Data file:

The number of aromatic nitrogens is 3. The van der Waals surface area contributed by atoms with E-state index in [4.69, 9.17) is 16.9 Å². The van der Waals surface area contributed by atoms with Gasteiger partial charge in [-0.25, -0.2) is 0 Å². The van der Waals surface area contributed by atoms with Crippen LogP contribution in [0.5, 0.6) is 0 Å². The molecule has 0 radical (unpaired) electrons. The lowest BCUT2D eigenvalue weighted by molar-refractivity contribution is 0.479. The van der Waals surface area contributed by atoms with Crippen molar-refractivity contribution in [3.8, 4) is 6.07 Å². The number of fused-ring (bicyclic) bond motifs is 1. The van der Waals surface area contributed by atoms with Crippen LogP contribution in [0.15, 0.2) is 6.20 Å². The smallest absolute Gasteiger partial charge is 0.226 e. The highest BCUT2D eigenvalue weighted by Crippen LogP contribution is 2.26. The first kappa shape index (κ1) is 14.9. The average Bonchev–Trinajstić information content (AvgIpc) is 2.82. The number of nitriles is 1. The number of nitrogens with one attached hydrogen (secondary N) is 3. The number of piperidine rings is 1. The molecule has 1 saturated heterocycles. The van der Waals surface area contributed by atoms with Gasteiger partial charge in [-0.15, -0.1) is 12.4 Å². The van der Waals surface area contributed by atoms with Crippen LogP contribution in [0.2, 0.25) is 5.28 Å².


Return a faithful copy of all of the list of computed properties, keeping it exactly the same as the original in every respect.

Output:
The number of aromatic nitrogens is 3. The van der Waals surface area contributed by atoms with E-state index in [4.69, 9.17) is 16.9 Å². The van der Waals surface area contributed by atoms with Gasteiger partial charge in [-0.25, -0.2) is 0 Å². The van der Waals surface area contributed by atoms with Crippen LogP contribution in [0.5, 0.6) is 0 Å². The molecule has 0 radical (unpaired) electrons. The lowest BCUT2D eigenvalue weighted by molar-refractivity contribution is 0.479. The van der Waals surface area contributed by atoms with Crippen molar-refractivity contribution in [3.8, 4) is 6.07 Å². The number of fused-ring (bicyclic) bond motifs is 1. The van der Waals surface area contributed by atoms with Crippen LogP contribution in [0.15, 0.2) is 6.20 Å². The smallest absolute Gasteiger partial charge is 0.226 e. The highest BCUT2D eigenvalue weighted by Crippen LogP contribution is 2.26. The first kappa shape index (κ1) is 14.9. The average Bonchev–Trinajstić information content (AvgIpc) is 2.82. The number of nitriles is 1. The number of nitrogens with one attached hydrogen (secondary N) is 3. The number of piperidine rings is 1. The molecule has 1 saturated heterocycles. The van der Waals surface area contributed by atoms with Gasteiger partial charge in [-0.15, -0.1) is 12.4 Å². The van der Waals surface area contributed by atoms with Crippen LogP contribution in [0.2, 0.25) is 5.28 Å².